University of Wisconsin–Madison

Agriculture & Environment

Stories

  • A group photo showing a gathering of men behind an American and a Swiss flag

    The Swiss Roots of America’s “Dairyland”

    When the wheat crop failures of the late nineteenth century jeopardized the incomes of many of Wisconsin’s immigrant farmers, the region’s Swiss population transitioned to a trade that they knew from the Old World: dairying …

  • When Lake Koshkonong was a Marsh

    Maintaining practices like an annual visit to Lake Koshkanong to hunt and harvest food is an important way for indigenous knowledge and culture to be passed-on to the next generation.

  • Migrant Workers and the Bond Pickle Company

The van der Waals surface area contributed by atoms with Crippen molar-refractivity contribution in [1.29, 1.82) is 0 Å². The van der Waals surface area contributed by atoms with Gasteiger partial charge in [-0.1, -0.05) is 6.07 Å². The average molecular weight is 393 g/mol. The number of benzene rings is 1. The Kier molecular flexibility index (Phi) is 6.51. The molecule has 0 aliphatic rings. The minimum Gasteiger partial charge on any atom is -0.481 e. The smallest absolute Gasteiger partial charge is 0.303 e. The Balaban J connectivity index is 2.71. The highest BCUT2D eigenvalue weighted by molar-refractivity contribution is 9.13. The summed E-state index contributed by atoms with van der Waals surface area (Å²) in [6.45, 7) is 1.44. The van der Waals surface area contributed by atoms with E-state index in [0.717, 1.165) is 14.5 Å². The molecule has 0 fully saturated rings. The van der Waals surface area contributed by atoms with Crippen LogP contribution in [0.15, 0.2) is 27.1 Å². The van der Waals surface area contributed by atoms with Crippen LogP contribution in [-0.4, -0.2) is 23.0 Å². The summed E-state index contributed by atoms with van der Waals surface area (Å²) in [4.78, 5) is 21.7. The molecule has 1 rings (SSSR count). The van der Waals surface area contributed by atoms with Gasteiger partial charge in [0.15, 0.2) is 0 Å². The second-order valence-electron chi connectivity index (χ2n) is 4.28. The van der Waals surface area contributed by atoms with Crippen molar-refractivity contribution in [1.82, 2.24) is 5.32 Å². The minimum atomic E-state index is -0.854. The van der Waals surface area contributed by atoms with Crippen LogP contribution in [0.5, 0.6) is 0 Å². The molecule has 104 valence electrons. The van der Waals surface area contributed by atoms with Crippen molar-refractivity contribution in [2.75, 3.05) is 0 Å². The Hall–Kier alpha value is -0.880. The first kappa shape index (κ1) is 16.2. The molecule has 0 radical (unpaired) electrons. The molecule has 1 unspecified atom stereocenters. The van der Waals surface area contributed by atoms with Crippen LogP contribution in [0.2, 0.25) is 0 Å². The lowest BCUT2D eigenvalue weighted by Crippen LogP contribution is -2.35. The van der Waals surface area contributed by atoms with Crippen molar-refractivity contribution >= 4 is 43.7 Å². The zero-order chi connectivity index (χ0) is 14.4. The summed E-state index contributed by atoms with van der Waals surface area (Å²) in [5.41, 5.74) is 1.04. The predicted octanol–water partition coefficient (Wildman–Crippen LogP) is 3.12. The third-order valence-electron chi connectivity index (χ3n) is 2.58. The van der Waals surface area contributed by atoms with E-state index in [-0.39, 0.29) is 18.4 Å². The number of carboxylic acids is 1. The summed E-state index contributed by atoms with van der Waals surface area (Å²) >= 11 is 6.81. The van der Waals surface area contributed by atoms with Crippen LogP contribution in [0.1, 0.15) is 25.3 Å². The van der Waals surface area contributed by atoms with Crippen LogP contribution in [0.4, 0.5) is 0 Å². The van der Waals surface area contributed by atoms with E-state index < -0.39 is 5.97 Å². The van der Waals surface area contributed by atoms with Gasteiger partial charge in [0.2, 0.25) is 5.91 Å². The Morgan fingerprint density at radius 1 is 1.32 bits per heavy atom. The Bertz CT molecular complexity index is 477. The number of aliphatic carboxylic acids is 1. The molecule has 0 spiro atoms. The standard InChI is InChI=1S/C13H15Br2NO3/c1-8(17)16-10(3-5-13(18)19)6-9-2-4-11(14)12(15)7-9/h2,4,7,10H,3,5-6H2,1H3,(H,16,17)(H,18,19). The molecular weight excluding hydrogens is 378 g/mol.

The Bond Pickle Company of Oconto, Wisconsin was founded in 1915 by five brothers. The Bond brothers quickly developed the firm, by 1917 acquiring 10 “salting stations” where the cucumbers were received from local farmers and a …

  • a black and white photo of poorly maintained migrant workers cabins from 1962

    Wisconsin’s Migrant Housing Laws

    Before World War II, most of the migrant workers in Wisconsin’s pickle fields were single young men, and pickle companies provided housing for workers in large dormitories. After World War II, however, farmers began to …

  • Oliver, Sheldon, and Glen Fardig help in the Fardig Orchard in Ephraim, WI, c. 1930. Photograph courtesy of the Ephraim Historical Foundation.

    Migrant Labor and Door County Cherries

    Early Door County cherry orchards relied heavily on local workers, and all members of the family were expected to contribute. From the planting process, spraying of fungicides, pruning, and finally cherry picking, each cherry tree …

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Image courtesy of the Wisconsin Historical Society (Image ID 8534)